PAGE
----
By now, the most popular but demanding application scenarios of the integrated optical spectrometers include biomedical sensing for health monitoring and disease diagnosing, chemical sensing for pollution monitoring, gas leak detection and industrial emission screening etc. These detections rely on different vibrational spectroscopies such as near-infrared (NIR, 700–2500 nm), mid-infrared (MIR, 2500–25,000 nm), and Raman spectroscopy (2500–200,000 nm) techniques to measure the relevant markers30,31, i.e., to recognize certain chemical substances or functional groups based on the interaction between electromagnetic radiation with vibrational molecules. Among them, since the MIR technique is not suitable for on-chip integration due to the lack of appropriate integration platforms (e.g., the transparency windows for Si or SiN do not cover the broad MIR range), it is not within the scope of this paper. Here we focus on the NIR and Raman spectroscopy techniques that are applicable for chip-size integrated spectrometers and summarize their key spectroscopic performance metrics required for different application scenarios.
The sensing of biomarkers in either exhaled breath or biofluids, e.g., blood, breath, sweat, saliva, urine, is of great importance for bioanalysis and biomedical diagnosis32,33,34,35. For instance, the detection of the glucose concentration in blood or saliva can provide diagnostic or monitoring information for diabetes, while measuring the electrolyte level in sweat helps screen for dehydration. These biomedical measurements are commonly achieved by NIR spectroscopy techniques. Since the absorption bands in NIR region are prominently generated by a large number of overtones and combinations of fundamental vibrations of -CH, -NH, and -OH functional groups, the information of various biomarkers can therefore be elucidated accordingly. Benefitting from the maturity of spectrometer integration platform, NIR spectroscopy with portable devices has gradually become a research hotspot, showing promising prospects for in-vivo biomedical sensing.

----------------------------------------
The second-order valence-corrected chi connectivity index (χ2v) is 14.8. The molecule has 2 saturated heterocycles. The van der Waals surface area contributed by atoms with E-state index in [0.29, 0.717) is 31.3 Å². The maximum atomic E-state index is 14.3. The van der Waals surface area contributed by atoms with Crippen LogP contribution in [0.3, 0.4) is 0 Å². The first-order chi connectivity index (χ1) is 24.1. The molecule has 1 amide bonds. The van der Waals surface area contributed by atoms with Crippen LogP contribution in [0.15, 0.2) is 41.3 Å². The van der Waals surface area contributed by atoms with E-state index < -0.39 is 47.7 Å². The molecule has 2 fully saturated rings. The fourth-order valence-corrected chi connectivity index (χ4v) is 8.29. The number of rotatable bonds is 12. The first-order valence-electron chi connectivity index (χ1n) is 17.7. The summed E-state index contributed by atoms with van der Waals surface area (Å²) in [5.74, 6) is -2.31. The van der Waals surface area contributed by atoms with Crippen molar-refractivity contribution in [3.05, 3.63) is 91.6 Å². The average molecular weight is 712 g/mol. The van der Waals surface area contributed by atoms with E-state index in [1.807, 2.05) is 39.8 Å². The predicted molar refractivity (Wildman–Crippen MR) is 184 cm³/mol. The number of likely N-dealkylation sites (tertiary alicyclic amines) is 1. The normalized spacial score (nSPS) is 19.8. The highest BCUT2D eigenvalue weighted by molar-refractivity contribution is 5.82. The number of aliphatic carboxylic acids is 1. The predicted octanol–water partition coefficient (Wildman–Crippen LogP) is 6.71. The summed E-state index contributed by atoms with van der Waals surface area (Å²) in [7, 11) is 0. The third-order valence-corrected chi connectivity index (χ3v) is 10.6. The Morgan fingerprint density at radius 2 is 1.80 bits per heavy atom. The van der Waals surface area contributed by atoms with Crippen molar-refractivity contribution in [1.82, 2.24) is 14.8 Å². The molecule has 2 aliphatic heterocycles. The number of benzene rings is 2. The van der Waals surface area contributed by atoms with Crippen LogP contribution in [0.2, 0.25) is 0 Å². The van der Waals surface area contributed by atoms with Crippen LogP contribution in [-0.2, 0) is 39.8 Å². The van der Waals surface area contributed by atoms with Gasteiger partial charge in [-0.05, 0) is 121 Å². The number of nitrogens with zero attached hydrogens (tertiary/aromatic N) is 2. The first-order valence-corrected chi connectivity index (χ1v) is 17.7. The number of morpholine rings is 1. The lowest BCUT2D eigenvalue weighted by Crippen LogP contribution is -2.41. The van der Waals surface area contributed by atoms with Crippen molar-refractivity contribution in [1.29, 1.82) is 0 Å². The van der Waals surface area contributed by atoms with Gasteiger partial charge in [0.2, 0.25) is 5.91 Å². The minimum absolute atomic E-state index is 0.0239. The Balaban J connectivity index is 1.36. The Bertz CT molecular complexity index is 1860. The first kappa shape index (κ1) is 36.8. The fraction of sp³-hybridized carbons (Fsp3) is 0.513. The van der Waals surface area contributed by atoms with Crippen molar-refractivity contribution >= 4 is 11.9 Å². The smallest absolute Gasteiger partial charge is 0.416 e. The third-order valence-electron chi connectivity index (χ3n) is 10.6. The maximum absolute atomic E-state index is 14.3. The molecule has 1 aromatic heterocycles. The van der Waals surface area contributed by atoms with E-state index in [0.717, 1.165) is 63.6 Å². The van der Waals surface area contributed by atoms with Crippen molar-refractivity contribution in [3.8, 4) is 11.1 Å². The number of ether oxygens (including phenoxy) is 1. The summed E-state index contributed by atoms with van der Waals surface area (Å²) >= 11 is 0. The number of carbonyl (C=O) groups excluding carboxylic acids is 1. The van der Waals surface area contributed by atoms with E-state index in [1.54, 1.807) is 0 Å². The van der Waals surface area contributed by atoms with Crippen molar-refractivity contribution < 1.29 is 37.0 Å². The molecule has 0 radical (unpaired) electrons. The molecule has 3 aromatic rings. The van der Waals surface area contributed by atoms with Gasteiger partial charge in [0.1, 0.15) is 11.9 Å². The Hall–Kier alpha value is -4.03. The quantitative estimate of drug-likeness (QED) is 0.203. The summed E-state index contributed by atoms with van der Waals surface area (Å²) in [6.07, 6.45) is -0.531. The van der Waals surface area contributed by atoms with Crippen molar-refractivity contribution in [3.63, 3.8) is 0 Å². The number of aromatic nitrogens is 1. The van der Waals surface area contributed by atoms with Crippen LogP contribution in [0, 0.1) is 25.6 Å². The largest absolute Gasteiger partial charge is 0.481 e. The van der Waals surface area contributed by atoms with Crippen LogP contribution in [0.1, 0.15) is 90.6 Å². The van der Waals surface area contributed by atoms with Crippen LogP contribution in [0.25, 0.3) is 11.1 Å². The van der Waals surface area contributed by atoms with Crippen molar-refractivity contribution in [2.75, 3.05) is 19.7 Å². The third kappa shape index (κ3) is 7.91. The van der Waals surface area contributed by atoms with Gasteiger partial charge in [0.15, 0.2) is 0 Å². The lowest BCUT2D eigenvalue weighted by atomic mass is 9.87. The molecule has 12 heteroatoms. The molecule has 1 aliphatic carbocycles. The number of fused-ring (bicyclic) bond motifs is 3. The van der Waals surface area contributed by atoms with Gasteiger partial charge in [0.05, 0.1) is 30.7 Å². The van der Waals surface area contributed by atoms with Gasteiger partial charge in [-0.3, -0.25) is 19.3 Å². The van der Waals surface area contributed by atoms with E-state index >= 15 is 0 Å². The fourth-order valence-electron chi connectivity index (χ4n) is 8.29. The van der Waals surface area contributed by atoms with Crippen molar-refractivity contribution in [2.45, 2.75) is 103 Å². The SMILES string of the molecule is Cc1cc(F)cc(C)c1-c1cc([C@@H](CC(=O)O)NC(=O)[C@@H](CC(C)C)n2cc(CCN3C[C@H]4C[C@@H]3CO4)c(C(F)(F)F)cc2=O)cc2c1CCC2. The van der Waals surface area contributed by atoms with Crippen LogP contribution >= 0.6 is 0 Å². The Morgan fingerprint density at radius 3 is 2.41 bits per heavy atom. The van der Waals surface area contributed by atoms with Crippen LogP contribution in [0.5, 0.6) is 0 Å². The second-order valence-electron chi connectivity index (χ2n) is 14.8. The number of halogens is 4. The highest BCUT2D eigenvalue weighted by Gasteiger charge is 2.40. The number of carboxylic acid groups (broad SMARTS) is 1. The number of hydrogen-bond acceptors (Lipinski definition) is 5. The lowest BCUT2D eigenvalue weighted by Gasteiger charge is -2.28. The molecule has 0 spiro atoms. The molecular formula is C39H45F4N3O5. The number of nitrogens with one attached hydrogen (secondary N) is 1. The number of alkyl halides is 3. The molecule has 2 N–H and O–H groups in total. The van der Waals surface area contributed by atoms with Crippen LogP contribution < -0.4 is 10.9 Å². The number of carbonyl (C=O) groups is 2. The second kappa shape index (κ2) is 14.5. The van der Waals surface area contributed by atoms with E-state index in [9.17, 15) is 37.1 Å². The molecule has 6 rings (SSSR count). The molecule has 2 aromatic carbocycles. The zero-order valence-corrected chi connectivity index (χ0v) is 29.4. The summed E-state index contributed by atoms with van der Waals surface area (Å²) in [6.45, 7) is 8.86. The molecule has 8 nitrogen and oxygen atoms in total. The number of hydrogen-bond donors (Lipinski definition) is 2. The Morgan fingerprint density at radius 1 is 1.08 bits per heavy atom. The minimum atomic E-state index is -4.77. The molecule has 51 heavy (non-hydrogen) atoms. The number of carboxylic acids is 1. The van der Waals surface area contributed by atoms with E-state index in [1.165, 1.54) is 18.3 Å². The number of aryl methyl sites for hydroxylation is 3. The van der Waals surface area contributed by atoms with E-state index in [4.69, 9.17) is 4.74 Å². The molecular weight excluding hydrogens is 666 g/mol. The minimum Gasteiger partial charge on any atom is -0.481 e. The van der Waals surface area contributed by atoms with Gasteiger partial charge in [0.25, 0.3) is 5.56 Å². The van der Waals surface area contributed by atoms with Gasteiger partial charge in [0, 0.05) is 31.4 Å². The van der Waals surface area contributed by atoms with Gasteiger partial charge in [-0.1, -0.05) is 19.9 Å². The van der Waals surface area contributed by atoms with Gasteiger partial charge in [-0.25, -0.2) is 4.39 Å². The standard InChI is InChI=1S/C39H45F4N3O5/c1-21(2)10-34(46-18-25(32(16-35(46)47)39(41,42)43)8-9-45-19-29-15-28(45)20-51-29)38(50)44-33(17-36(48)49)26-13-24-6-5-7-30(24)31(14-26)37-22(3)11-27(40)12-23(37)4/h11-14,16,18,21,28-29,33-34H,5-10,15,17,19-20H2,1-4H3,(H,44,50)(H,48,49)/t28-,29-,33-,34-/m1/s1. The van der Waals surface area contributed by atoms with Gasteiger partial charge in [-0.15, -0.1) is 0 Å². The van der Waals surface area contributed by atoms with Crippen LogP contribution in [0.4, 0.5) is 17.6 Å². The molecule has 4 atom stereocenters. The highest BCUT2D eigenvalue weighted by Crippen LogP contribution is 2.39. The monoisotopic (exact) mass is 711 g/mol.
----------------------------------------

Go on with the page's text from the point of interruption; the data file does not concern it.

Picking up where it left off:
Figure 3 presents the absorption bands for typical functional groups of biological origins in the NIR range36. In theory, by identifying the spectral signatures at different bands, quantitative information of corresponded chemical compounds can be retrieved, e.g., the overtones of -CH stretch are associated with carbohydrates while the overtones of -NH stretch relate to proteins. However, given that these peaks in NIR region are rather broad and do overlap, specified spectrometer metrics, as well as additional calibration processes, such as partial least squares regression (PLSR), are needed to extract the mixed bio-information with reasonable accuracy37,38. Specifically, such NIR spectrometers should be designed to feature high resolution in particular wavelength regions where the minimum peak overlaps with water or other molecules exist, as well as high sensitivity since the measurable light (either reflected by or transmitted through living tissues) is always rather weak.